30 March : Sierra de María

Gawd, where does the time go? 'When you're retired you'll have lots of free time,' someone said. Wrong! There seems to be less and less and being domesticated, shopping and walking my canine monster and other distractions into which I shall not enter take their toll of time. I haven't even got the photos and report of Dave and Gilly's trip to Morocco done as I had vainly hoped. And now another from Dave!
Before putting that in, here in Torremolinos we had a big entry of Common Swifts on 26 March and on 27, in my own garden here, 2 Redstarts, one a smashing male, plus a female Black Redstart but she's been around all winter, and also a Spotted Flycatcher. On 28 March, at the third attempt, I managed to see the 1W Franklin's Gull that has been hanging around La Caleta de Vélez (in the east of the province,one earlier fruitless trip giving a Great White Egret flying along the shore line! I'm not sure if it was a twitch or not as it's only ten minutes from my girlfriend's, more or less on the doorstep. On 29 March, going in towards Málaga, a Honey Buzzard flew in front of the car between Plaza Mayor and Decathlon. Tomorrow, I am down at Tarifa and beyond to La Janda with Ron, as although he has been studying the North Yorkshire Honey Buzzards for over 30 years, he's never seen one in Spain, so we live in hope, especially as a Rüppell's Vulture was seen to fly in today.
And a last bit before I forget. There were 'plenty' of Citril Finches at the Puerto de la Ragua (Almería/Granada border) earlier this week, an elusive Dupont's Lark was heard at Las Almoladeras (Almería). Which is why I am now on with Dave's report if the visit.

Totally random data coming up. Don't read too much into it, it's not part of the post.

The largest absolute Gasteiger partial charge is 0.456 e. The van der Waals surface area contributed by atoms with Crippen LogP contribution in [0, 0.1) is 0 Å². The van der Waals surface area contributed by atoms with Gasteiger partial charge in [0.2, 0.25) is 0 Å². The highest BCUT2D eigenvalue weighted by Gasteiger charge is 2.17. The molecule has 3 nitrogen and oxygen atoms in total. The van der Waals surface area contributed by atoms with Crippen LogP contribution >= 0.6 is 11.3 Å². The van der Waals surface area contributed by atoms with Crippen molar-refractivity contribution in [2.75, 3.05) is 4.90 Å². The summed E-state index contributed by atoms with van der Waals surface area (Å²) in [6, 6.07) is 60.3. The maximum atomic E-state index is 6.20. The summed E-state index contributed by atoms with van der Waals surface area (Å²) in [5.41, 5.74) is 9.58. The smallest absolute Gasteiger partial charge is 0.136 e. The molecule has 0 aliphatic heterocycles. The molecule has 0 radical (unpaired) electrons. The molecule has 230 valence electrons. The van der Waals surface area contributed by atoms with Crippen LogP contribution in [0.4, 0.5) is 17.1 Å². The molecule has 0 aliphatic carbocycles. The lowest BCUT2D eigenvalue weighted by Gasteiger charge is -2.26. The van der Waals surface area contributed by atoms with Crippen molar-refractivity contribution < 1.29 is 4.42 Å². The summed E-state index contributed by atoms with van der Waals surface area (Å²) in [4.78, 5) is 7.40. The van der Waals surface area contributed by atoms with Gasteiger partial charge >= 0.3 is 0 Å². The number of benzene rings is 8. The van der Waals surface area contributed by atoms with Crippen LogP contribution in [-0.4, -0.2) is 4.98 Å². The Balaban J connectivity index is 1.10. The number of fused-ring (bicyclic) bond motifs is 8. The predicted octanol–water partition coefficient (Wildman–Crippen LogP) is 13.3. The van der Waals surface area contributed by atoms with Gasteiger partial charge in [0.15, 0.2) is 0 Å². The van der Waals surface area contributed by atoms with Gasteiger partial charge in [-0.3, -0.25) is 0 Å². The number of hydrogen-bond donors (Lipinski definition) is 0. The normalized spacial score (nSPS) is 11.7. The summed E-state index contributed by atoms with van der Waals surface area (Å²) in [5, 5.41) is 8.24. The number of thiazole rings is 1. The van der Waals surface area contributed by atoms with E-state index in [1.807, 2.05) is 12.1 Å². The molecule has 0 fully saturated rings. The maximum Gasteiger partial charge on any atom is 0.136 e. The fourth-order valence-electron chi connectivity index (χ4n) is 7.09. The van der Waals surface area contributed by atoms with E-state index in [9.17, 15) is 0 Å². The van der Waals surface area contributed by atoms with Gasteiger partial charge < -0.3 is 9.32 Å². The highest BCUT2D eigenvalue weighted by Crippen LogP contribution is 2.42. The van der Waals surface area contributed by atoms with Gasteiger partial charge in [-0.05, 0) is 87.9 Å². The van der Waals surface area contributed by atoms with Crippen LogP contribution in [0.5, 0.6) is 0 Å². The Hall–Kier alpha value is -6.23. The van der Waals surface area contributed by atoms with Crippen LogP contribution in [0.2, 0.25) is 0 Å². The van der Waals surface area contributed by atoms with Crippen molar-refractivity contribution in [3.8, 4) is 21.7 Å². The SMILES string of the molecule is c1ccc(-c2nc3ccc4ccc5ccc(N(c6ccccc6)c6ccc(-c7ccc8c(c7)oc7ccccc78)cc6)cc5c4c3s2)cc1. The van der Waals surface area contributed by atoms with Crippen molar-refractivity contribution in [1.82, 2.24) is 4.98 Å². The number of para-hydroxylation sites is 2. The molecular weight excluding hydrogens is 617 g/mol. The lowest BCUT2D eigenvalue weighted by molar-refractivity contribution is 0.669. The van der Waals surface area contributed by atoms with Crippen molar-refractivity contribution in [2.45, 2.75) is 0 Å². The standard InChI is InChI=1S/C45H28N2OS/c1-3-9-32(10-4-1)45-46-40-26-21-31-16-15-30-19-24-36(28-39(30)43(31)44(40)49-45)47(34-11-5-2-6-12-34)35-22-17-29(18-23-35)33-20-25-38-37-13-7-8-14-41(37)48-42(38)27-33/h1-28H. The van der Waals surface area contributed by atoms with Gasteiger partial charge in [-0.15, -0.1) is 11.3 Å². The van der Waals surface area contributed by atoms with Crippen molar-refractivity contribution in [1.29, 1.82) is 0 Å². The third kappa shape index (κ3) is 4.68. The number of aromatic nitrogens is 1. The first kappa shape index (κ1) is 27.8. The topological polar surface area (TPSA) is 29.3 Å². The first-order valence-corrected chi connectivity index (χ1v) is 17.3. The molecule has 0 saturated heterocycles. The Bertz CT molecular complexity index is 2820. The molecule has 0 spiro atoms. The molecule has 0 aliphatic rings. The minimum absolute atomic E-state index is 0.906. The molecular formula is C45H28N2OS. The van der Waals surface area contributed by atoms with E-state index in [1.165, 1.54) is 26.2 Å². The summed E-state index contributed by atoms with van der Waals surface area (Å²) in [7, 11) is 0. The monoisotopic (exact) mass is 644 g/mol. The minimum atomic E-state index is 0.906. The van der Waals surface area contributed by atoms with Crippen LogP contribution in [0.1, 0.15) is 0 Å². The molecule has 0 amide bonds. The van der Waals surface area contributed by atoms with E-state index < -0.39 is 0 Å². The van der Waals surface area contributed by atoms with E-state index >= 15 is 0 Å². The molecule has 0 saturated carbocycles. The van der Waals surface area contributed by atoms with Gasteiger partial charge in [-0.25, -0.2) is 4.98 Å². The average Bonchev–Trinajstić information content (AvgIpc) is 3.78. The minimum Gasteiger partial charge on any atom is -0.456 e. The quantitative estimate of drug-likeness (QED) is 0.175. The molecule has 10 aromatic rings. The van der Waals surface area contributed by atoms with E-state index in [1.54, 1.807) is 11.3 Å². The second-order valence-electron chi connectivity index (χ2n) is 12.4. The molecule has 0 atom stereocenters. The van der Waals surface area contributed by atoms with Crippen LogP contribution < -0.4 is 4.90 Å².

Spring has sprung. The sun was shining and there was a slight breeze as Gilly and I headed to the Sierra de Maria. As we approached the town we saw a male Blue Rock Thrush atop a telegraph pole and a Woodchat Shrike on a power line. Gilly thought she might have seen a Spotted Flycatcher as well. We met up with 11 other members at the Repsol Garage cafe, including Ann, Trevor, Jen and Phil who'd spotted a Booted Eagle on their way in. House Martins were making nests under the garage canopy.  After a coffee we made our way to the chapel where Kevin had spent the night in his camper van being "serenaded" by a nearby Scops Owl. Les immediately saw a Corn Bunting
Over by the trough in the tall poplar tree there were some feeding Serins and a male Blackcap. Blue Tits were also observed. Heading up to the Botanical Gardens, nothing was seen until we arrived there. There we had Coal Tit, Great Tit and a Jay. Gilly, Adrian and Les hung around there hearing Great Spotted Woodpecker and Carrion Crow. They also had a Crested Tit. The rest of us carried onto the low walk. We added Long-tailed Tit, Cirl and Rock Buntings before we split from the intrepid John, Charlie Roger and his grandson, Theo who did the medium walk. They added Robin and Short-toed Treecreeper to the list. We all met up at the information centre before returning to the vehicles. John spotted a Red-rumped Swallow as we left.
We made our way to the farm buildings where Les first spotted a Rock Sparrow and then some Mistle Thrushes. I happened to look up and saw our first Griffon Vulture of the day. Another 5 arrived soon after. Kev had a Hoopoe and Trevor spotted a Raven.
Moving to the farm yard trough further down the road, I found a male Black-eared Wheatear, first of the year, on a distant chimney stack. Another male and a female were seen. Another Raven started to circle above us and I also spotted a pair of distant Red-billed Choughs identified by their wide wings.